... brought into the town both by travellers and the inhabitants; so with the natural curiosity which draws us on and on upon much less occasions, especially on a road, I pushed forward, and soon had pretty clear indications of a terrible fire indeed. I began to consider what the King might think of it, and whether he would not desire to have his active servants about him. At Morden the light was so strong, that it was difficult to persuade one's-self the fire was not much nearer; and at Tooting you ...
— The Mirror of Literature, Amusement, and Instruction - Vol. 19. No. 534 - 18 Feb 1832 • Various

... instance that I know of in which any man ever prophesied so directly in the face of public opinion and had his predictions so accurately fulfilled. I was all alone in my opinions. At all times a feeling as of awe at myself comes over me when I think of what I published. For, with the exception of Gilmore, who had a kind of vague idea that he kept a prophet—as Moses the tailor kept a poet—not a soul of my ...
— Memoirs • Charles Godfrey Leland

... "Do not even think of what now is an impossibility, dear," she answered hurriedly and evasively, while a faint flush came to her cheek as she pressed her hand ...
— A Heart-Song of To-day • Annie Gregg Savigny

... own master. Free to marry. Free to come and go. And he found he didn't even think of marrying. He didn't even want to come or go, particularly. A rather frumpy old bachelor, with thinning hair and ...
— One Basket • Edna Ferber

... joyfully toward the handsome Parker. "And we added our cousin Caspar, not for conversation, but to give an illusion of youth and gayety. Caspar is the captain of the polo team. By the way, what do you think of polo?" ...
— The Web of Life • Robert Herrick

... and it did not occur to them that it could ever be otherwise. The garden and the flowery parlor, which their mother had created and their father had so dearly loved, seemed almost as much a portion of themselves as their own persons. It had been hard to think of leaving them, even for the attractions of Paris; and now that dream was over, it seemed a necessity of their existence to live on in the atmosphere of beauty to which they had always been accustomed. But now that the sunshine of love had vanished from it, they felt lonely and unprotected ...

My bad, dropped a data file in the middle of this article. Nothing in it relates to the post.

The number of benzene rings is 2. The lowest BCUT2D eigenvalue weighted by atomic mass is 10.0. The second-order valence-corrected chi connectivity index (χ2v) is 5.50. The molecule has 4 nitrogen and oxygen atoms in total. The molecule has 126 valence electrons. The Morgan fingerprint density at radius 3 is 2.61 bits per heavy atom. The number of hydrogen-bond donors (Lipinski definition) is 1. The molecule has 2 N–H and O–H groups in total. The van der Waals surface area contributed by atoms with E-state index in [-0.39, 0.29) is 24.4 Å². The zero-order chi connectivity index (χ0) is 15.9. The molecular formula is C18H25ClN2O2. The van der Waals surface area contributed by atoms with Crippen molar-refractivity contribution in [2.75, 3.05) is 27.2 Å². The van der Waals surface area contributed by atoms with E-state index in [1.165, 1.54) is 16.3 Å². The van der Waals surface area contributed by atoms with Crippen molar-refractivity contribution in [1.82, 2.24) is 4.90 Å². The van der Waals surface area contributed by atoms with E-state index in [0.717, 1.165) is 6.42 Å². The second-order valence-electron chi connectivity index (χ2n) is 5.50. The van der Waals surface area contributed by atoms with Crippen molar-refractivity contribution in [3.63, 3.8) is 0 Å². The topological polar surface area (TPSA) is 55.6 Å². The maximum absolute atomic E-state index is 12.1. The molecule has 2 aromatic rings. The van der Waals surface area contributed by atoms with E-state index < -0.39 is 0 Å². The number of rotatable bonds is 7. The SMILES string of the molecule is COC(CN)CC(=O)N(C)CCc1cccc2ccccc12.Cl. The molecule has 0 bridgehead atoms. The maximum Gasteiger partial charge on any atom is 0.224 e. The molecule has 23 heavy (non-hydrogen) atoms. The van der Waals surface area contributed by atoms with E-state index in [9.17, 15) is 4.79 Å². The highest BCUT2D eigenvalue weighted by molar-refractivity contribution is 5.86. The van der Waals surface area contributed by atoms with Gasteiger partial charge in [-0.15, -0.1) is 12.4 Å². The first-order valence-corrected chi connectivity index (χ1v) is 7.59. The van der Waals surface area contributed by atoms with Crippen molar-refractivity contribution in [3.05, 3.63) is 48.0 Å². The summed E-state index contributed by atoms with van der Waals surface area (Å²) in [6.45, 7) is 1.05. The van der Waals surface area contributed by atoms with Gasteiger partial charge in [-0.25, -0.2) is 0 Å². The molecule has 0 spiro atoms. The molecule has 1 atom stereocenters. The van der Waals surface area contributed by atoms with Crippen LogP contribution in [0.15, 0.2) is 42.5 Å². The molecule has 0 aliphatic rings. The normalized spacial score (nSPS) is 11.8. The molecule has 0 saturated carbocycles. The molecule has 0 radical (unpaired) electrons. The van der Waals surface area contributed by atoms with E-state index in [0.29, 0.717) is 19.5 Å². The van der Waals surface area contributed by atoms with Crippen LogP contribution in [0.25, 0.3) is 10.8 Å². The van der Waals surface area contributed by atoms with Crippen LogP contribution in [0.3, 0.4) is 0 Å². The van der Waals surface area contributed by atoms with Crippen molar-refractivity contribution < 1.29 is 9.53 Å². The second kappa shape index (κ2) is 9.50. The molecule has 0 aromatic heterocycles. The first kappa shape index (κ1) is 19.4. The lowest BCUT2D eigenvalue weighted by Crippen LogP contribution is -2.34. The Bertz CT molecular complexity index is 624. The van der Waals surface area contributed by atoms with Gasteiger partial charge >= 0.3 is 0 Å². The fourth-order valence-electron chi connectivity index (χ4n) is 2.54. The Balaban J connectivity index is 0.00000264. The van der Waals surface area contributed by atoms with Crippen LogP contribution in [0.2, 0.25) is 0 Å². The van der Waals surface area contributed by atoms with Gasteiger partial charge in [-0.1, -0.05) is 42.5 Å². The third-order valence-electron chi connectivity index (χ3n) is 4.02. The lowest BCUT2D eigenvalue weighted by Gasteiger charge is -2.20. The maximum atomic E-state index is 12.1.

— A Romance of the Republic • Lydia Maria Francis Child

... pen and scrawled with trembling hand, 'Margaret Hale is not the girl to say him nay.' In her weak state she could not think of any other words, and yet she was vexed to use these. But she was so much fatigued even by this slight exertion, that if she could have thought of another form of acceptance, she could not have sate up to write a syllable of it. ...
— North and South • Elizabeth Cleghorn Gaskell

... chair and looked up at the stars above the mountains and tried to think of any of her heroes and princes in fiction who had gone through such interesting experiences as had Mr. Clay. Some of them had done so, but they were creatures in a book and this hero was alive, and ...
— Soldiers of Fortune • Richard Harding Davis

... are men's slaves!" interrupted Wulf. "Still, it is natural that you should think of the East who have that blood in your veins, and high blood, if all tales be true. Say, Princess"—and he bowed the knee to her with an affectation of mockery which could not hide his earnest reverence—"say, Princess, my cousin, granddaughter of Ayoub and niece of the mighty monarch, ...
— The Brethren • H. Rider Haggard

... I think of staying a few days with Legard's uncle—the old admiral; he has a hunting-box in the neighbourhood, and has ...
— Alice, or The Mysteries, Book III • Edward Bulwer Lytton